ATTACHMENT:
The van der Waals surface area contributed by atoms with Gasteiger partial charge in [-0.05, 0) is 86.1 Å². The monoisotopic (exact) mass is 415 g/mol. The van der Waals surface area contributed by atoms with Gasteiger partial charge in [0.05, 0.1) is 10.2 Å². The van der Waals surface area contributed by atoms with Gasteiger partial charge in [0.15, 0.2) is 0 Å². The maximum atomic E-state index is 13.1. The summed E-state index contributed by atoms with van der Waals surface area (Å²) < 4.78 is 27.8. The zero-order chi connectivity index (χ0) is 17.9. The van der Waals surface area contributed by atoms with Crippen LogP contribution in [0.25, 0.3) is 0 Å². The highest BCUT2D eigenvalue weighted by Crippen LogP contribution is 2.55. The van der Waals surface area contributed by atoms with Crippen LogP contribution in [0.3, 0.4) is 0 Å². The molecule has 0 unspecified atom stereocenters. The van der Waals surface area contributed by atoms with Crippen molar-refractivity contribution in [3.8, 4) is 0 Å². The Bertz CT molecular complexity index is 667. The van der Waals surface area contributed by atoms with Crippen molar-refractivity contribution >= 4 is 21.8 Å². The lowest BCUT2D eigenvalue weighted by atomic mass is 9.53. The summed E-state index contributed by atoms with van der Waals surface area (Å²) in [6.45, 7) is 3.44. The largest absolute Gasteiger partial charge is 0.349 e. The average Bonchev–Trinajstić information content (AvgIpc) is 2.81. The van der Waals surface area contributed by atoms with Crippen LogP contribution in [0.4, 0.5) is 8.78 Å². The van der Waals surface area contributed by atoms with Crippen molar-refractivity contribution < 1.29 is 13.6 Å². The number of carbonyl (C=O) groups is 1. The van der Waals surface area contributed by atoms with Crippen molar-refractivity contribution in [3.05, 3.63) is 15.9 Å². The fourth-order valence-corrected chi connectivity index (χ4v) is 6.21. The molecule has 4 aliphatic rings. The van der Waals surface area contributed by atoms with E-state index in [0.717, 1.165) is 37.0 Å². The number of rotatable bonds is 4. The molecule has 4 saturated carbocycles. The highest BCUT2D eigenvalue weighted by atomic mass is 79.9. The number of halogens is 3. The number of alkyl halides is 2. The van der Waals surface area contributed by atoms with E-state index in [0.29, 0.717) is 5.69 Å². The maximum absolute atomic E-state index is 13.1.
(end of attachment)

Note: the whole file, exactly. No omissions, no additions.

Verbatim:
The van der Waals surface area contributed by atoms with Gasteiger partial charge in [-0.05, 0) is 86.1 Å². The monoisotopic (exact) mass is 415 g/mol. The van der Waals surface area contributed by atoms with Gasteiger partial charge in [0.05, 0.1) is 10.2 Å². The van der Waals surface area contributed by atoms with Gasteiger partial charge in [0.15, 0.2) is 0 Å². The maximum atomic E-state index is 13.1. The summed E-state index contributed by atoms with van der Waals surface area (Å²) < 4.78 is 27.8. The zero-order chi connectivity index (χ0) is 17.9. The van der Waals surface area contributed by atoms with Crippen LogP contribution in [0.25, 0.3) is 0 Å². The highest BCUT2D eigenvalue weighted by Crippen LogP contribution is 2.55. The van der Waals surface area contributed by atoms with Crippen LogP contribution in [0.3, 0.4) is 0 Å². The molecule has 0 unspecified atom stereocenters. The van der Waals surface area contributed by atoms with Crippen molar-refractivity contribution in [3.8, 4) is 0 Å². The Bertz CT molecular complexity index is 667. The van der Waals surface area contributed by atoms with Crippen molar-refractivity contribution >= 4 is 21.8 Å². The lowest BCUT2D eigenvalue weighted by atomic mass is 9.53. The summed E-state index contributed by atoms with van der Waals surface area (Å²) in [6.45, 7) is 3.44. The largest absolute Gasteiger partial charge is 0.349 e. The average Bonchev–Trinajstić information content (AvgIpc) is 2.81. The van der Waals surface area contributed by atoms with Crippen LogP contribution in [0.4, 0.5) is 8.78 Å². The van der Waals surface area contributed by atoms with Crippen molar-refractivity contribution < 1.29 is 13.6 Å². The number of carbonyl (C=O) groups is 1. The van der Waals surface area contributed by atoms with Crippen molar-refractivity contribution in [3.05, 3.63) is 15.9 Å². The fourth-order valence-corrected chi connectivity index (χ4v) is 6.21. The molecule has 4 aliphatic rings. The van der Waals surface area contributed by atoms with E-state index in [0.717, 1.165) is 37.0 Å². The number of rotatable bonds is 4. The molecule has 4 saturated carbocycles. The highest BCUT2D eigenvalue weighted by atomic mass is 79.9. The number of halogens is 3. The number of alkyl halides is 2. The van der Waals surface area contributed by atoms with E-state index in [0.29, 0.717) is 5.69 Å². The maximum absolute atomic E-state index is 13.1.